19th Jul 2010
Granta 1 to 111 & Launch of Online Archive
The launch of Granta’s online archive at the British Library last Monday was an odd experience. In attendance were contributors Salman Rushdie, Richard Russo, Elizabeth McCracken and A.L. Kennedy along with Granta’s new editor, John Freeman. So what was odd about it? Well, the last time I saw A.L Kennedy on stage I was beside her, covered in blue sequins and yellow feathers. Years ago, Alison was one of an earnest bunch bringing community theatre to kids in my culture-deprived post-industrial hometown. Her two favourite words when corralling us weans into some kind of order were Shut and Up, often adjuncted at full volume with what my wee granny calls blue language. Although considering how much we ran riot, I’m surprised there wasn’t actual physical violence.
So there on Monday night was our Alison all grown up and a big fancy writer reading with other big fancy writers. After witnessing her dramatic skills at ear-splitting levels all those years ago, I wasn’t surprised at her brilliant delivery, but for the first time I could see why she had taken a sojourn into stand up. Her descriptions of sex, love and a couple’s seemingly innocuous trip to buy a lamp were hilarious and inspired me to give her novels another go after finding them a little too dark for my tastes.
American guests, Richard Russo, author of eight novels, and Elizabeth McCracken, author of short stories, novels and memoir, also rose to the occasion. Pulitzer-prize winner, Russo, read a shiver-inducing piece of non-fiction about his cousin who worked in a tannery. The cousin didn’t wear rubber gloves and his skin soon sheered away from his hands, leaving nothing but raw flesh. Yet this piece wasn’t just about sloppy health and safety in blue-collar professions. It dealt with the guilt that comes from escaping a small-town fate that others can’t escape. And it was wonderful.
Sir Salman, complaining that as a veteran of Granta’s third issue he felt as old as Methuselah, read a contribution about the deadly sin of sloth. Later at the reception, I discovered that Granta’s first female editor, Alex Clark, rejected this piece only for new editor, John Freeman to reinstate it. Clark’s row with Rushdie has been seen by some as key to her departure after just nine months on the job. It’s a shame that Rushdie’s take on sloth has been the source of so much fuss because it was not only as erudite as you’d expect, but also surprisingly funny.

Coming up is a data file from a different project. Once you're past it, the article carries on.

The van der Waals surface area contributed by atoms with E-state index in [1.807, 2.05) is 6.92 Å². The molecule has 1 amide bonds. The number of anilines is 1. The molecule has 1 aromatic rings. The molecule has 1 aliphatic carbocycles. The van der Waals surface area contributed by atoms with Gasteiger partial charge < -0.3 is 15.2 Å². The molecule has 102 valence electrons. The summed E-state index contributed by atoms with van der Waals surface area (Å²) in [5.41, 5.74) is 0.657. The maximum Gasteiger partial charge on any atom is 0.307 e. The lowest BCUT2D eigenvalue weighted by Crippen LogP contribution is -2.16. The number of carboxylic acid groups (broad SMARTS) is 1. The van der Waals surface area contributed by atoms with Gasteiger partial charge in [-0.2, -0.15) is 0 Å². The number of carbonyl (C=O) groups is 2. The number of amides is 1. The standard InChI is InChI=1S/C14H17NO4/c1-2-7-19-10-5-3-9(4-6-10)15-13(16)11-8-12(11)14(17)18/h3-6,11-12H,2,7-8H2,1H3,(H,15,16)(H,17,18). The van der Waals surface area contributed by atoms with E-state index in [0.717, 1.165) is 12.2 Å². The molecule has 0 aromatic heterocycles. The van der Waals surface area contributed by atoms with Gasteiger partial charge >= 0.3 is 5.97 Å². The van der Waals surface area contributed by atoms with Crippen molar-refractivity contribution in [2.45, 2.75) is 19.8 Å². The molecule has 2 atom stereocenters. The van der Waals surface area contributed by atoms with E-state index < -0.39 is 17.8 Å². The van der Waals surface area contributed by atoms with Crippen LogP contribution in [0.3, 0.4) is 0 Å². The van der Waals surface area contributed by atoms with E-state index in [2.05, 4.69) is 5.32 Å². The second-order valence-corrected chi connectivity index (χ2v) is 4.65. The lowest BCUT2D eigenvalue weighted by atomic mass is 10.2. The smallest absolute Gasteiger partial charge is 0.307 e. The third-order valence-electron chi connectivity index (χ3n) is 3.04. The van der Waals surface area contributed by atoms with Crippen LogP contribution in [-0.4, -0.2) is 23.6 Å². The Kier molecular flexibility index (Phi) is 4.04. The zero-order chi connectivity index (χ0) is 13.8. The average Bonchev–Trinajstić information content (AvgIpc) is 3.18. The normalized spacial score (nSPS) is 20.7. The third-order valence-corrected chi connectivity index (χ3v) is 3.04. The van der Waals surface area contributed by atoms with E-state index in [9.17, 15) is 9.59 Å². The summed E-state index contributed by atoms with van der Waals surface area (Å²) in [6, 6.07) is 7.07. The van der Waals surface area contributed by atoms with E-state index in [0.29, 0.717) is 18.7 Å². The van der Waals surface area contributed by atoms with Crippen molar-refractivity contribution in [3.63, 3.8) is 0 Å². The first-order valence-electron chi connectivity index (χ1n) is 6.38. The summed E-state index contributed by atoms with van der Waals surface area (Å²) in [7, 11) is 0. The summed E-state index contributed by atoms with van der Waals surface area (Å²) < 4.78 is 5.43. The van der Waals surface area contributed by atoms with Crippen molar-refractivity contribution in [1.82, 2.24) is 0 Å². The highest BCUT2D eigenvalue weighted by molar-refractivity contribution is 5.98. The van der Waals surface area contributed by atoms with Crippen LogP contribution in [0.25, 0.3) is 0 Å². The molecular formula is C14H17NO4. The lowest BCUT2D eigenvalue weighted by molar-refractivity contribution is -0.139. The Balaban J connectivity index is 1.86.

As Sir Salman discussed feeling insignificant at literary parties and the depression that comes when people don’t like his work, I mentally rapped myself on the knuckles for having been unduly influenced by the great British press. Rather than the ungrateful, self-pitying grouch so often portrayed, he came across as self-deprecating, warm and filled with wry humour. He told us what had forced him to sit down and write about the fatwa years was the need to finally address the ‘bullshit’ in the media. One story was that Bono had sheltered him during the worst of the crisis. Another that Ian McEwan had provided sanctuary. Yet in reality, Bono had no need to check under his couch for would-be martyrs because Rushdie never stayed with him in Dublin and was at the McEwan gaff for dinner just the once.
So despite the lack of blue sequins and yellow feathers, it was an entertaining and insightful evening. The only downer was the low turn out. It’s difficult to determine whether this was due to poor publicity or the fact that London’s bookish types were all pooped out by Southbank’s literature festival. The facts are that quality print publications like Granta are an endangered species, so demonstrate your support for all things literary and subscribe. You get free access to the online archive and if you can’t deal with dead trees, you can also access the latest edition online. But you wouldn’t want to miss that satisfying thump of a just-delivered package four times a year, now would you?
Guest post by Kerry Ryan